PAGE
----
US3115541A - Electrical wiring connector - Google Patents

Electrical wiring connector Download PDF

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Publication number
US3115541A
US3115541A US196391A US19639162A US3115541A US 3115541 A US3115541 A US 3115541A US 196391 A US196391 A US 196391A US 19639162 A US19639162 A US 19639162A US 3115541 A US3115541 A US 3115541A
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halves
connector
wires
half
aperture
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US196391A
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Thomas E Hanner
Donald M Turnbull
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Pullman Inc
Trailmobile Leasing Corp
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Pullman Inc
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Assigned to TRAILMOBILE LEASING CORP. reassignment TRAILMOBILE LEASING CORP. CHANGE OF NAME (SEE DOCUMENT FOR DETAILS). FEB. 10, 1984 Assignors: TRAILMOBILE INC.
Assigned to TRAILMOBILE INC., A CORP OF DE reassignment TRAILMOBILE INC., A CORP OF DE ASSIGNMENT OF ASSIGNORS INTEREST. SEE RECORD FOR DETAILS Assignors: TRAILMOBILE LEASING CORP., A CORP OF DE
Application status is Expired - Lifetime legal-status Critical

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    • HELECTRICITY
    • H01BASIC ELECTRIC ELEMENTS
    • H01RELECTRICALLY-CONDUCTIVE CONNECTIONS; STRUCTURAL ASSOCIATIONS OF A PLURALITY OF MUTUALLY-INSULATED ELECTRICAL CONNECTING ELEMENTS; COUPLING DEVICES; CURRENT COLLECTORS
    • H01R4/00Electrically-conductive connections between two or more conductive members in direct contact, i.e. touching one another; Means for effecting or maintaining such contact; Electrically-conductive connections having two or more spaced connecting locations for conductors and using contact members penetrating insulation
    • H01R4/24Connections using contact members penetrating or cutting insulation or cable strands
    • H01R4/2404Connections using contact members penetrating or cutting insulation or cable strands the contact members having teeth, prongs, pins or needles penetrating the insulation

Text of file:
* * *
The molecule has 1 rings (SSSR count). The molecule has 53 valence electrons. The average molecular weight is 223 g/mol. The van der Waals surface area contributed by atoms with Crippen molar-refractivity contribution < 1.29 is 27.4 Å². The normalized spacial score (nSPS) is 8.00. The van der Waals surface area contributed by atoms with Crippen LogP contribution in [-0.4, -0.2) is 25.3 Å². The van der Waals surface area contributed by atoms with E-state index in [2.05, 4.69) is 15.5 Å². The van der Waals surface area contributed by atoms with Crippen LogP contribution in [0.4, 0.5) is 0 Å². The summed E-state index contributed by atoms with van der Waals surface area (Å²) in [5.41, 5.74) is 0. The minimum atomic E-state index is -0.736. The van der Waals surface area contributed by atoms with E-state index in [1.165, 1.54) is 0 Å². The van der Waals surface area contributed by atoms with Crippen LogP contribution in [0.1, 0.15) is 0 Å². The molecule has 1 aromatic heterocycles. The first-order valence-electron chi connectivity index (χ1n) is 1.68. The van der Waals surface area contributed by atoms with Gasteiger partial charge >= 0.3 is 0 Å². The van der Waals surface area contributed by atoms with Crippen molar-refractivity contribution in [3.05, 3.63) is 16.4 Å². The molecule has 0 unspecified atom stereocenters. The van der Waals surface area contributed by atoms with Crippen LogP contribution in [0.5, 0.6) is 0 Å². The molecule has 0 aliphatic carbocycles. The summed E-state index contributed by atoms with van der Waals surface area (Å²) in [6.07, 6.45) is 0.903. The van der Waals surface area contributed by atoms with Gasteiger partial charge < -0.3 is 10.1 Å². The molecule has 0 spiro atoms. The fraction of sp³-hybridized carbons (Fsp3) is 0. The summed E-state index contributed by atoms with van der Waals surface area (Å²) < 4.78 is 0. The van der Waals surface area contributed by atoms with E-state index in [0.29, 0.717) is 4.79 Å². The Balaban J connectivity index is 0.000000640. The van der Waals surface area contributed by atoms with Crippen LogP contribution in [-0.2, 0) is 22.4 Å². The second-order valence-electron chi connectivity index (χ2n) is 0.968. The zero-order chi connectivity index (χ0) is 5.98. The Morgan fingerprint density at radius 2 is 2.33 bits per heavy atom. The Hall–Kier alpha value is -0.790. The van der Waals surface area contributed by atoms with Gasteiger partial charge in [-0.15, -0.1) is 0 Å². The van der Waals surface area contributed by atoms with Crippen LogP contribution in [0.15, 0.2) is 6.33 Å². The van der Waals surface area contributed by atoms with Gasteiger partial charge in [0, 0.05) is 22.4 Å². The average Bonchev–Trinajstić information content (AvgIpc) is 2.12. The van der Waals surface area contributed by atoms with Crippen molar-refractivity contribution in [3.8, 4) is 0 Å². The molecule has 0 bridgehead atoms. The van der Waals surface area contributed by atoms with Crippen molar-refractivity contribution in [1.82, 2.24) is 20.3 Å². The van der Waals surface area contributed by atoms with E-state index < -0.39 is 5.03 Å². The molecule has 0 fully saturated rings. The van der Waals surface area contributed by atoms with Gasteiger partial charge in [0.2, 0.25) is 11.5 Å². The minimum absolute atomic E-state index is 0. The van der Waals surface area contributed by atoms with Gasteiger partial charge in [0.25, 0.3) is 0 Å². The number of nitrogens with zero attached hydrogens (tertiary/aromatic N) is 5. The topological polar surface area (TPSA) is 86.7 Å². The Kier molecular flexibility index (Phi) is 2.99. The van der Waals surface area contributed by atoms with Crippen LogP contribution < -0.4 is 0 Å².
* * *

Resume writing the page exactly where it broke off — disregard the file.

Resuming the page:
• HELECTRICITY
    • H02GENERATION; CONVERSION OR DISTRIBUTION OF ELECTRIC POWER
    • H02GINSTALLATION OF ELECTRIC CABLES OR LINES, OR OF COMBINED OPTICAL AND ELECTRIC CABLES OR LINES
    • H02G3/00Installations of electric cables or lines in or on buildings, equivalent structures or vehicles
    • H02G3/02Details
    • H02G3/08Distribution boxes; Connection or junction boxes
    • H02G3/14Fastening of cover or lid to box

Description

Dec. 24, 1963 T.VE. HANNER ETAL ELECTRICAL WIRING CONNECTOR 2 Sheets-Sheet 1 Filed May 21, 1962 INVENTOR 5.

A T TOEWEXfi.

De 1963 T. E. HANNER ETAL ATTORNEX.

United States Patent 3,ll5,54l ELECTRICAL WllRiNG @UNNECTQR Thomas E. Harmer and Donald linrnhuil, Cincinnati, @hio, assignors, by mesne assignments, to Pullman Incorporated, a corporation of Delaware Filed May 21, 1962, Ser. No. 196,391 8 Claims. ('Cl. 174 2) This invention relates to wiring connectors and more particularly, to a wiring connector for electrically connecting two insulated wires without the necessity of removing the insulation from the wires.

in many industries, such as the automobile manufacturing industry where there is a large amount of wiring involved in the finished product, it has been found desirable to tap into a wire and electrically connect it to another without removing the insulation from the wires. There has been a need for along time in the electrical wiring industry for an inexpensive, uncomplicated wiring connector for electrically connecting two insulated wires without removing the insulation from the wires. While prior attempts have been made to supply such a wiring connector, these earlier attempts have involved relatively complex structures which were diflicult to handle and which did not positively and permanently electrically lock the wires together.

This invention arose out of the need for an inexpensive connector to electrically engage two wires of very small diameter, as for example, A in diameter including the electrical insulation. In order to conserve space, the con nectors are usually not more than /2" in length and /2" or less in width. These small wires and the small connectors used to electrically connect them present handling problems for a person in a production type industry who must handle these parts in a minimum of time without errors. It is imperative that an electrical connector designed for this type of use be easy to handle and positive in operation so as to minimizw assembly time. Because of the small size of many of these connectors, it is also imperative that the connector have a minimum of parts and not require a great effort to align and assemble the parts in their proper relationship.

It has therefore been an objective of this invention to provide an electrical connector which has a minimum of parts and is easily and positively placed in position to lock insulated wires in electrical engagement.

Another objective of this invention has been to provide an electrical connector made from two identical parts so as to minimize the cost of manufacture and maximize the ease of handling of small connectors for the workmen using the connectors.

Still another objective of this invention has been to provide an electrical connector which is easily snapfit into positive locked engagement.